How a Sprint Phone Is Born
The process to select a phone and bring it to market often takes more than a year and hinges upon thousands and thousands of individual factors.
And all of it can be marred with bad timing.
Take, for example, the Palm Pre. Sprint typically announces new phones 30 to 90 days (max) before they go on sale. Palm announced the Palm Pre in January 2009, a full six months before the device went on sale at Sprint stores. According to Sprint, maintaining momentum for a device launch like that is nearly impossible. Similarly, devices that are announced, but then delayed due to any of the possible certification factors above, can really dampen initial sales.
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Believe it or not, information about unannounced devices that is leaked early can impact sales of Sprint's existing lineup and screw up sales forecasts, because consumers delay making purchases in anticipation of leaked new devices.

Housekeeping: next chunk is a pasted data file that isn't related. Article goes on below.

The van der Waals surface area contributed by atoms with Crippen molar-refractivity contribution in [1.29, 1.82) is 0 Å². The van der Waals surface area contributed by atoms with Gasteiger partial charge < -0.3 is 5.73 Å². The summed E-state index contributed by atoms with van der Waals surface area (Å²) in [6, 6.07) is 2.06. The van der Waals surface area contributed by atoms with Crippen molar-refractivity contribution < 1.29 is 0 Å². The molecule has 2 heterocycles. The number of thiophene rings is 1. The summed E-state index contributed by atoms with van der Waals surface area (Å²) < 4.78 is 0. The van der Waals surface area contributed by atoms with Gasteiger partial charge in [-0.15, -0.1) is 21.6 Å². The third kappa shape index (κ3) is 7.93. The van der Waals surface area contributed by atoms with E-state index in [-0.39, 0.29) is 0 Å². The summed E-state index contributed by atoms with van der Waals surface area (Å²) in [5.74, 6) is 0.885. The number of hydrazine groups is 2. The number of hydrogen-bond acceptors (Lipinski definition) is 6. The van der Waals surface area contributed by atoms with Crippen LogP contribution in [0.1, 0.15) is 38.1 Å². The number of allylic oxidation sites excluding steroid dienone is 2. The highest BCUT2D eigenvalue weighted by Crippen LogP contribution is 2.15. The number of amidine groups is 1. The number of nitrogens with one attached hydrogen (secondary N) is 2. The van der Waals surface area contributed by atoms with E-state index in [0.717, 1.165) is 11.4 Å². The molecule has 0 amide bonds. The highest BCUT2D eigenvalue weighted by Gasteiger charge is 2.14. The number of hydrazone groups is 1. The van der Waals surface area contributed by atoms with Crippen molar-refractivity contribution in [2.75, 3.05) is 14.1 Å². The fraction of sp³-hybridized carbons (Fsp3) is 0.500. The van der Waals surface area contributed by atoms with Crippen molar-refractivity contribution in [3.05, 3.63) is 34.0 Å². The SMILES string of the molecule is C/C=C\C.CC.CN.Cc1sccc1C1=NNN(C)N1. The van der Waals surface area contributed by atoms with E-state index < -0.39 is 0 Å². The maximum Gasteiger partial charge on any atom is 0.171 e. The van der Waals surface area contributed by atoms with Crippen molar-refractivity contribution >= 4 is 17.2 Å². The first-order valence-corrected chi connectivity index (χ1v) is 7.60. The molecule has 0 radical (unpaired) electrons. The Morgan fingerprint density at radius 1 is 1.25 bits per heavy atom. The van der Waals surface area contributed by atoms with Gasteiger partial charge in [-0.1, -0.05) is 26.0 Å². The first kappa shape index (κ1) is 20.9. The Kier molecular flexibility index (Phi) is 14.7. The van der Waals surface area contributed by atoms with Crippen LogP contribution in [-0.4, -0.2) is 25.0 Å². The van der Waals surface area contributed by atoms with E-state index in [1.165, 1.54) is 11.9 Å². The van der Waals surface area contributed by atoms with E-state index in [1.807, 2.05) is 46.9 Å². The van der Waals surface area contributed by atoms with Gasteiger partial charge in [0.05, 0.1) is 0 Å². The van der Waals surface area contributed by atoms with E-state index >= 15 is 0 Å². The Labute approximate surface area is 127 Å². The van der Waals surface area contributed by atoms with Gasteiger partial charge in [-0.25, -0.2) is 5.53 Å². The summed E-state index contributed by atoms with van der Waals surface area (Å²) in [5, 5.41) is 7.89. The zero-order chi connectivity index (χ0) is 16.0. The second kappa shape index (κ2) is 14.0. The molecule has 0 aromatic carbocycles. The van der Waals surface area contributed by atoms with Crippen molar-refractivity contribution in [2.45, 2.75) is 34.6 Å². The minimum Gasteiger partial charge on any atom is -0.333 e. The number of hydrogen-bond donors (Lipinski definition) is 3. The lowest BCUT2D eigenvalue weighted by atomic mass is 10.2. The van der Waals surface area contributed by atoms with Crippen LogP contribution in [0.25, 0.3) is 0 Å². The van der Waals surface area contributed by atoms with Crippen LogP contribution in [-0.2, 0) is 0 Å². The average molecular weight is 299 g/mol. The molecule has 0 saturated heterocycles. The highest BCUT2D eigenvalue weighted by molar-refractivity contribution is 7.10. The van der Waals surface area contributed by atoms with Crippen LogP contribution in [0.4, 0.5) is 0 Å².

Beyond that, Sprint has to anticipate what devices its competitors will be launching when its own new hardware goes on sale. The last thing Sprint wants is for its EVO 4G LTE to go head-to-head on launch day with the One X. As it happened, the One X reached the market about six weeks ahead of the EVO 4G LTE.
The Motorola Phones That Never Were
In a rare peek behind the curtain, Motorola reveals early prototypes of its phones, as well as phones that never saw the light of day. Explore a full gallery of prototype Motorola phones and watches, including a RAZR flip-phone for Android, phones made of cork, and early versions of the Moto 360 watch.
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